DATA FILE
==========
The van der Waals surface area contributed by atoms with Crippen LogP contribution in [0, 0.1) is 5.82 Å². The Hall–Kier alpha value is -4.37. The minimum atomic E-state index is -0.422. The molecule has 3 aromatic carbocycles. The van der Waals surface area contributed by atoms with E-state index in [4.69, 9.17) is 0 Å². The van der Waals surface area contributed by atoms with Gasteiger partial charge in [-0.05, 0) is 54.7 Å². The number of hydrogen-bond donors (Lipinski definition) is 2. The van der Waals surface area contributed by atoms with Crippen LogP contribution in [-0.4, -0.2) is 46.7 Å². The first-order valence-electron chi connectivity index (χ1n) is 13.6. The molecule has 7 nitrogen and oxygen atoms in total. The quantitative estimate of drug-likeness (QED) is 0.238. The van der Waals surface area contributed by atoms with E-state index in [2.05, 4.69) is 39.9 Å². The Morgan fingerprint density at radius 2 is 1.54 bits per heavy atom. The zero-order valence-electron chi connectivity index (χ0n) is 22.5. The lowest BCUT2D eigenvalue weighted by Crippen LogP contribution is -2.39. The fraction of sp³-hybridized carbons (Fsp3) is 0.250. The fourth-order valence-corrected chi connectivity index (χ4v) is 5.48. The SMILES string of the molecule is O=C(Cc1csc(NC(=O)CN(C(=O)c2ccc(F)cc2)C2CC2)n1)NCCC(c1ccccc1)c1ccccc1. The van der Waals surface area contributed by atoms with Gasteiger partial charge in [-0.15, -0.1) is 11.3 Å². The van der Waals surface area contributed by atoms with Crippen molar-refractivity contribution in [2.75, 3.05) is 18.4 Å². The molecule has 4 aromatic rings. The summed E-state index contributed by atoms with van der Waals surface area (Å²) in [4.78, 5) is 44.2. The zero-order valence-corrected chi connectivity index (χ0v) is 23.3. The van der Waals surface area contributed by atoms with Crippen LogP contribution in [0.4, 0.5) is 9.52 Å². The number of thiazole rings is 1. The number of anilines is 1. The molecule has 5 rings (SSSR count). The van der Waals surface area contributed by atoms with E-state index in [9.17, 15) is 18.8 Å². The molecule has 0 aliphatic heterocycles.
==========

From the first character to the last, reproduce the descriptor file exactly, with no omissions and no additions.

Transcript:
The van der Waals surface area contributed by atoms with Crippen LogP contribution in [0, 0.1) is 5.82 Å². The Hall–Kier alpha value is -4.37. The minimum atomic E-state index is -0.422. The molecule has 3 aromatic carbocycles. The van der Waals surface area contributed by atoms with E-state index in [4.69, 9.17) is 0 Å². The van der Waals surface area contributed by atoms with Gasteiger partial charge in [-0.05, 0) is 54.7 Å². The number of hydrogen-bond donors (Lipinski definition) is 2. The van der Waals surface area contributed by atoms with Crippen LogP contribution in [-0.4, -0.2) is 46.7 Å². The first-order valence-electron chi connectivity index (χ1n) is 13.6. The molecule has 7 nitrogen and oxygen atoms in total. The quantitative estimate of drug-likeness (QED) is 0.238. The van der Waals surface area contributed by atoms with E-state index in [2.05, 4.69) is 39.9 Å². The Morgan fingerprint density at radius 2 is 1.54 bits per heavy atom. The zero-order valence-electron chi connectivity index (χ0n) is 22.5. The lowest BCUT2D eigenvalue weighted by Crippen LogP contribution is -2.39. The fraction of sp³-hybridized carbons (Fsp3) is 0.250. The fourth-order valence-corrected chi connectivity index (χ4v) is 5.48. The SMILES string of the molecule is O=C(Cc1csc(NC(=O)CN(C(=O)c2ccc(F)cc2)C2CC2)n1)NCCC(c1ccccc1)c1ccccc1. The van der Waals surface area contributed by atoms with Gasteiger partial charge in [-0.15, -0.1) is 11.3 Å². The van der Waals surface area contributed by atoms with Crippen molar-refractivity contribution in [2.75, 3.05) is 18.4 Å². The molecule has 4 aromatic rings. The summed E-state index contributed by atoms with van der Waals surface area (Å²) in [4.78, 5) is 44.2. The zero-order valence-corrected chi connectivity index (χ0v) is 23.3. The van der Waals surface area contributed by atoms with Crippen LogP contribution in [0.4, 0.5) is 9.52 Å². The number of thiazole rings is 1. The number of anilines is 1. The molecule has 5 rings (SSSR count). The van der Waals surface area contributed by atoms with E-state index in [9.17, 15) is 18.8 Å². The molecule has 0 aliphatic heterocycles.